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Christoph Eschenbach’s Swan Song

Verizon Hall of the Kimmel Center for the Performing Arts
05/18/2008 -  
Antonin Dvorak: Piano Quintet in A major
Ludwig van Beethoven: Piano and Wind Quintet in E-flat Major
Arnold Schoenberg: Chamber Symphony No. 1, op. 9
Robert Schumann: Frauenliebe und –leben – Kinderszenen

Christoph Eschenbach (piano), Rinat Shaham (mezzo-soprano) & members of the Philadelphia Orchestra

Christoph Eschenbach made his debut with the Philadelphia Orchestra as a piano soloist in 1983. Six years later, he conducted the orchestra for the first time. Since he became the orchestra’s music director in 2003, Eschenbach has proved a better pianist than conductor. Saturday evening, Eschenbach ended his troubled tenure as music director of the Philadelphia Orchestra with a disappointing program that combined Franz Schubert’s “Unfinished” Symphony with the Symphony No. 9 (“Great”). Eschenbach can regret that his Philadelphia career is unfinished, but few would agree that his slipshod conducting of the Schubert symphonies could be called “great.” Sunday afternoon, Eschenbach redeemed himself as piano soloist, chamber musician and accompanist in a program in the Kimmel Center’s Master Musician series billed as “Christoph Eschenbach & Friends.”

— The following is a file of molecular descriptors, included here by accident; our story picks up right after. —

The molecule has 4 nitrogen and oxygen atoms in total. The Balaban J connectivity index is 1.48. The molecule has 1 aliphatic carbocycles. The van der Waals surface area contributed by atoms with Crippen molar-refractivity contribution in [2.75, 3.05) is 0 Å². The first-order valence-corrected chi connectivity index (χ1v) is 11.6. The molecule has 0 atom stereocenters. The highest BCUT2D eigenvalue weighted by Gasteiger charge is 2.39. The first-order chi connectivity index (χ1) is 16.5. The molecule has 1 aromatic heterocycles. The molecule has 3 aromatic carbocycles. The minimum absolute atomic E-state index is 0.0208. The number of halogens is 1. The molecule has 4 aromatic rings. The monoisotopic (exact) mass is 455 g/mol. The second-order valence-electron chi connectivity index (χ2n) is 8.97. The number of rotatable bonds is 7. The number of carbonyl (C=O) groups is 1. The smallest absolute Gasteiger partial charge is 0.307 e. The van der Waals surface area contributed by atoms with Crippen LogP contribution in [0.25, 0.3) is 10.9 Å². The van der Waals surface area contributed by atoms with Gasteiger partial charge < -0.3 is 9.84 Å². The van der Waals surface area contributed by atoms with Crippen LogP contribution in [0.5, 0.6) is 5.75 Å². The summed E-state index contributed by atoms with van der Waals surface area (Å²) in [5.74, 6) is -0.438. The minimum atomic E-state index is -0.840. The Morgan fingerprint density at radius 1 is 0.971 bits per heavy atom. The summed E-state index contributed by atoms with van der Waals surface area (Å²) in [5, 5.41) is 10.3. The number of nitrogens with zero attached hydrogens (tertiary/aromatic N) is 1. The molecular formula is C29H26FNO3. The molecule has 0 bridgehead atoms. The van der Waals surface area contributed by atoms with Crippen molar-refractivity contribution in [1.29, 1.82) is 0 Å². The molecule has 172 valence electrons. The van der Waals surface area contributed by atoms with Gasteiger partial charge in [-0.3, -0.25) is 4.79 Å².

The lengthy program opened with Dvorak's Piano Quintet in A major and Beethoven's Piano and Wind Quintet in E-flat major. The two chamber scores featured Eschenbach at the piano with a contingent of the orchestra's principal musicians. On the podium, Eschenbach too often leads affected interpretations. At the piano keyboard, however, his playing is natural and unaffected. He held together both the Dvorak and the Beethoven with the quiet and unassuming authority of his interpretations.

Dvorak’s Piano Quintet was notable not merely for Eschenbach's limpid piano playing but also for concertmaster David Kim's refined violin, Choon-Jin Chang's mellow viola and Efe Baltacigil's warm-toned cello. Second violinist Paul Roby added another distinctive voice to the musical dialogue. Eschenbach also made a notable impression in the Beethoven Piano and Wind Quintet which featured Richard Woodhams (oboe), Ricardo Morales (clarinet), Daniel Matsukawa (bassoon) and Jennifer Montone (horn). Luxury casting, indeed!

After intermission, Eschenbach picked up his baton to lead an urgently shaped performance of Schoenberg's Chamber Symphony No. 1. The orchestra musicians played this challenging score with fervent virtuosity. Two scores by Robert Schumann rounded out the program. Mezzo-soprano Rinat Shaham - late replacement for mezzo Susan Graham - joined Eschenbach for a touching performance of Frauenliebe und –Leben. Shaham's assertive interpretive style and affecting voice left a distinctive imprint on the song cycle. Despite her constant arm and hand gestures, she crafted a lovely, nuanced account of the song cycle. Eschenbach supported the singer with a finely judged accompaniment.

The program culminated in a sublime account of Schumann's Kinderszenen. Eschenbach seemed to be conjuring Schumann's notes from his piano, so magical was his playing. Träumerei emerged as a magical reverie. The audience rewarded Eschenbach with a stirring ovation.

Robert Baxter



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